Shortly after the meetings on the radio stations, the Haitian government began to put out inquiries for a foreign organization that would be interested in developing the island of Tortuga along the freeport concept of the Bahamas. Remembering Pierson's energetic, if unorthdox, approach to business problems, the Haitian ambassador in Washington called on him for advice. From this encounter came the first negotiations between Haiti and Pierson in December of 1967.
Dupont Caribbean Inc. was founded by Pierson to develop the island and in December of 1970 a unique convention between Haiti and the corporation was signed creating a freeport economy on the island of Tortuga for a 99 year period. The government of Haiti received an interest in the corporation for their concessions.
Specifically, the convention creates a freeport authority to be controlled by Dupont Caribbean. The authority in turn will completely control the economic life of the island and have the sole power to grant licenses for operations on Tortuga, start corporations, or issue permits of various types. According to the convention, however, the island itself will be completely tax-free. Absent will be such common economic burdens as corporate, personal income, capital gains, sales, excise, ad valorem, social security, property, import, export, and special levy taxes.
Considering the immense potential advantages of conducting business on the island, I asked Pierson and George R. Todd, a management consultant working on the project, about the costs involved in actually setting up a small business there. They were reluctant to state specific figures since each licensing request is subject to individual negotiation but they did offer the following figures as a rough sort of guideline, stressing that they could significantly change at any time. For an individual architect or engineer the initial licensing fee would probably be "in the neighborhood of" $1000 for a license of "average" duration. Most licenses of this type will tentatively run from three to ten years. Beyond this fee the licensee would pay the freeport authority a flat 5% of their gross income per year. Such a fee would provide additional operating revenue for Dupont Caribbean. Beyond these two figures a company or individual would only encounter his normal business expenses such as raw materials, wages, and the like.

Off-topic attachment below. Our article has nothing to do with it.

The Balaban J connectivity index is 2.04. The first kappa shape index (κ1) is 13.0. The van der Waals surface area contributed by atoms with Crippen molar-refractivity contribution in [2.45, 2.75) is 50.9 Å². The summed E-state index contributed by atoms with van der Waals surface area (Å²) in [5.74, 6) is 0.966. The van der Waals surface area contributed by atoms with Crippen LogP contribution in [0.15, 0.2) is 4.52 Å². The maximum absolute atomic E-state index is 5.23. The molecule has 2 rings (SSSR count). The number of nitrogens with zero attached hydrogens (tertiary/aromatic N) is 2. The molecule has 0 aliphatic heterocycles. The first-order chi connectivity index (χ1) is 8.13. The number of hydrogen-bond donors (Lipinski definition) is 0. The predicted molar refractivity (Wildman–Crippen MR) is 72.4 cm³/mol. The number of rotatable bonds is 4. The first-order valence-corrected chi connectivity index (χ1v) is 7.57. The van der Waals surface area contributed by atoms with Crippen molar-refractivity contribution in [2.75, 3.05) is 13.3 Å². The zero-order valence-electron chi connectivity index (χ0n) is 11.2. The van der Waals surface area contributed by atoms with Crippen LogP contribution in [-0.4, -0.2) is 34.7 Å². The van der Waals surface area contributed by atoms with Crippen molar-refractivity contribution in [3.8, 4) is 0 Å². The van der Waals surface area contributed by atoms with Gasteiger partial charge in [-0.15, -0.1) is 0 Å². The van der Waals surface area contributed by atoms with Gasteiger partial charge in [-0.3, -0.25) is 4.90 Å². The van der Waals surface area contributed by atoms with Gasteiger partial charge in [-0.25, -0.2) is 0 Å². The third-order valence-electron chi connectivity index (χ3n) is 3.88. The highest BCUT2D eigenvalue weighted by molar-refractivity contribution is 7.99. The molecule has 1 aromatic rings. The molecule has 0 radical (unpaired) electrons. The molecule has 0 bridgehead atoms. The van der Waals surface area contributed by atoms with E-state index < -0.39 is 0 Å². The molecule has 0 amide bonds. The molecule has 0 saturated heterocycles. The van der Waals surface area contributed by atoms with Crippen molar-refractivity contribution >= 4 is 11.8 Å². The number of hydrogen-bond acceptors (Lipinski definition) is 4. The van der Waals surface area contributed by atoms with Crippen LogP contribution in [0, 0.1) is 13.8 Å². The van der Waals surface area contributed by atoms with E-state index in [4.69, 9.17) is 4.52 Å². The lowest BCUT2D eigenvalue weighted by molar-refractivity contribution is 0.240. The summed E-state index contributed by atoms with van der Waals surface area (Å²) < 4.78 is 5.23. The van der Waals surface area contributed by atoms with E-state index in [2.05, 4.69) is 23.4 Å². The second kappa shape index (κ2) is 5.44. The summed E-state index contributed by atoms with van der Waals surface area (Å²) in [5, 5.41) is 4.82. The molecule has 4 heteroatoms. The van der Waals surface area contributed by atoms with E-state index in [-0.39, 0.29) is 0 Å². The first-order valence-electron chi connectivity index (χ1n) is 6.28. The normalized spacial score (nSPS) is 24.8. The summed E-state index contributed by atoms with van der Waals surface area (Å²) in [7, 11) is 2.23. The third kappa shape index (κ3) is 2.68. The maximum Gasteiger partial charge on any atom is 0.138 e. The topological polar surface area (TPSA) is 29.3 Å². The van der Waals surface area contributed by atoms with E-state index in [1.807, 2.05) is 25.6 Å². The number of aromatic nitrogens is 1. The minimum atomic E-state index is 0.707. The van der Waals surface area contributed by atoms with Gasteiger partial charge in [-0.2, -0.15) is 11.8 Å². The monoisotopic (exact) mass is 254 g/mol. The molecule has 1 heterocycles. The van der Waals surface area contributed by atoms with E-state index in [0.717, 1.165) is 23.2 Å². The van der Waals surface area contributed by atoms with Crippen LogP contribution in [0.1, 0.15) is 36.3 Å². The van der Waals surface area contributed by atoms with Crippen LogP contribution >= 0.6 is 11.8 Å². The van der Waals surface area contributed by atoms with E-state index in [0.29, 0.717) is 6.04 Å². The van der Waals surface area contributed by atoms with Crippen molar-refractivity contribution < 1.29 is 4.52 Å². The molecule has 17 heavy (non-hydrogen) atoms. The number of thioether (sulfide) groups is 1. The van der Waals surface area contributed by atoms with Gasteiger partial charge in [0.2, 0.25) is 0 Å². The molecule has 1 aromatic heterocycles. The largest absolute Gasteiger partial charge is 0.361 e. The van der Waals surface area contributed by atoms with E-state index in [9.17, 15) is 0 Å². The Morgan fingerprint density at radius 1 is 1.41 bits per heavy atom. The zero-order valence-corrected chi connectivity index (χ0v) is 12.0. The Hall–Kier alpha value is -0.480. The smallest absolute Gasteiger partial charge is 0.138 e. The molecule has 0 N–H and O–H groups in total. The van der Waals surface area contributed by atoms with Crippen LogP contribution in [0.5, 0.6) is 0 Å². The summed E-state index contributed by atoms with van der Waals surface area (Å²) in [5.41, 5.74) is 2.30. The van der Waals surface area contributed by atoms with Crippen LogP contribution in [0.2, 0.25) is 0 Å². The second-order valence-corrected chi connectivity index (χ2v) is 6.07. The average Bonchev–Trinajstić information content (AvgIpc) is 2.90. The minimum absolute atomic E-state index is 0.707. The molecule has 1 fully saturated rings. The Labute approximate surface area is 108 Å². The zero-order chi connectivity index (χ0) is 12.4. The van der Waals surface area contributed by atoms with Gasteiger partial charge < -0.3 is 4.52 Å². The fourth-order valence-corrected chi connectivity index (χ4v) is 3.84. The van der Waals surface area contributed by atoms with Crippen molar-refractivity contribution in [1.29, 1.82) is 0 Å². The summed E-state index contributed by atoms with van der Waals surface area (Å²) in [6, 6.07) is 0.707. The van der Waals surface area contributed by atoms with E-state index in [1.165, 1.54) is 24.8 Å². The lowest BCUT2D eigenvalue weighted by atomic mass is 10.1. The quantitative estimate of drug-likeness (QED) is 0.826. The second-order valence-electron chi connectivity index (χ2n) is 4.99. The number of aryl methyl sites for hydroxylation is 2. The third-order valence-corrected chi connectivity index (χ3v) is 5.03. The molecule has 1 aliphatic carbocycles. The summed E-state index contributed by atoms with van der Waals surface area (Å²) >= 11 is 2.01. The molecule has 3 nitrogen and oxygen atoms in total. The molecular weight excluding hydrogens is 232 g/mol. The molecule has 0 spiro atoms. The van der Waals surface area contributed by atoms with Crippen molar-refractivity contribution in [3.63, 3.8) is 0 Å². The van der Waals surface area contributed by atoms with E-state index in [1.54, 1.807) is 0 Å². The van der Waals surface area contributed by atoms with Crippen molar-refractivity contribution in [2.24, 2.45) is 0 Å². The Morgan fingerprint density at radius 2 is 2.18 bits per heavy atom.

There is a large range in the types of licenses available including the free-market provision of various "municipal" services, although it would seem that the number of organizations that could be incorporated for tax purposes would be essentially unlimited. There are about 200 licenses now available and Pierson reports that the response has been great. Every effort is being made to insure the integrity of those allowed into the economic environment of the island.
In addition to the freeport authority, Dupont Caribbean received 99-year leasehold rights to approximately 75% of the island with the right of reassignment. The remaining 25% is reserved as the property of the native inhabitants. Free access to all the beach areas is being preserved for everyone on the island. The extensive block of leasehold land, about 45 square miles, was released to the company in November 1971. It is from this land that assignments will take place for construction of offices, factories, banks, resorts and other projects.
As examples of the interest being generated in the project Pierson cited several recent developments. He said that he had received a "staggering sum" from one corporation for a letter of intent that will allow the company to use about 1,200 acres of land to build a 50-100 million dollar petrochemical plant on Tortuga. In addition, an offer has been received from Merrill Lynch, Pierce, Fenner & Smith, Inc., to place some 3 million dollars in debt securities for additional financing contingent upon Dupont Caribbean's consenting to have a public stock offering within 15 months. Pierson indicated no final decision on the matter but he did mention an increasing demand for a public stock offering. The convention with Haiti requires that stock be offered on the international markets at an indeterminate future date, but no decision has yet been reached on when that will be.